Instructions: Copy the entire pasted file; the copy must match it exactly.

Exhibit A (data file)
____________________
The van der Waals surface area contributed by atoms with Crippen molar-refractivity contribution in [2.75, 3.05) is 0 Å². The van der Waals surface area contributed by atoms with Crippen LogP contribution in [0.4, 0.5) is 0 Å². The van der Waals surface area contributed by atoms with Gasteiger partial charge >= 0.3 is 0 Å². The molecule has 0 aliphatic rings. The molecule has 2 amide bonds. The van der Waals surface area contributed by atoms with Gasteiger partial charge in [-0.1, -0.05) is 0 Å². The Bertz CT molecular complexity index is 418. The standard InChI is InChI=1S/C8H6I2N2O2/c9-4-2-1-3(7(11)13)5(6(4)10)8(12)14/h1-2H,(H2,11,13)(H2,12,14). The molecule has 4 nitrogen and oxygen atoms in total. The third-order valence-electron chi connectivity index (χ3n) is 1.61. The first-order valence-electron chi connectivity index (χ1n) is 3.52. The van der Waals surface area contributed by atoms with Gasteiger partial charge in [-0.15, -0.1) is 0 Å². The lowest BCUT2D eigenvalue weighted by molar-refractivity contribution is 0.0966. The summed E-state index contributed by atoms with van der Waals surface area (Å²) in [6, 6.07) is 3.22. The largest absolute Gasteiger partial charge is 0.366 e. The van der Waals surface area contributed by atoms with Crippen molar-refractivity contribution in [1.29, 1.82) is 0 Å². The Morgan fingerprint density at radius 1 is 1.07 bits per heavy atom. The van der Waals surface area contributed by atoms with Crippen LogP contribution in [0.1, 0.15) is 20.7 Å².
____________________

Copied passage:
The van der Waals surface area contributed by atoms with Crippen molar-refractivity contribution in [2.75, 3.05) is 0 Å². The van der Waals surface area contributed by atoms with Crippen LogP contribution in [0.4, 0.5) is 0 Å². The van der Waals surface area contributed by atoms with Gasteiger partial charge >= 0.3 is 0 Å². The molecule has 0 aliphatic rings. The molecule has 2 amide bonds. The van der Waals surface area contributed by atoms with Gasteiger partial charge in [-0.1, -0.05) is 0 Å². The Bertz CT molecular complexity index is 418. The standard InChI is InChI=1S/C8H6I2N2O2/c9-4-2-1-3(7(11)13)5(6(4)10)8(12)14/h1-2H,(H2,11,13)(H2,12,14). The molecule has 4 nitrogen and oxygen atoms in total. The third-order valence-electron chi connectivity index (χ3n) is 1.61. The first-order valence-electron chi connectivity index (χ1n) is 3.52. The van der Waals surface area contributed by atoms with Gasteiger partial charge in [-0.15, -0.1) is 0 Å². The lowest BCUT2D eigenvalue weighted by molar-refractivity contribution is 0.0966. The summed E-state index contributed by atoms with van der Waals surface area (Å²) in [6, 6.07) is 3.22. The largest absolute Gasteiger partial charge is 0.366 e. The van der Waals surface area contributed by atoms with Crippen molar-refractivity contribution in [1.29, 1.82) is 0 Å². The Morgan fingerprint density at radius 1 is 1.07 bits per heavy atom. The van der Waals surface area contributed by atoms with Crippen LogP contribution in [0.1, 0.15) is 20.7 Å².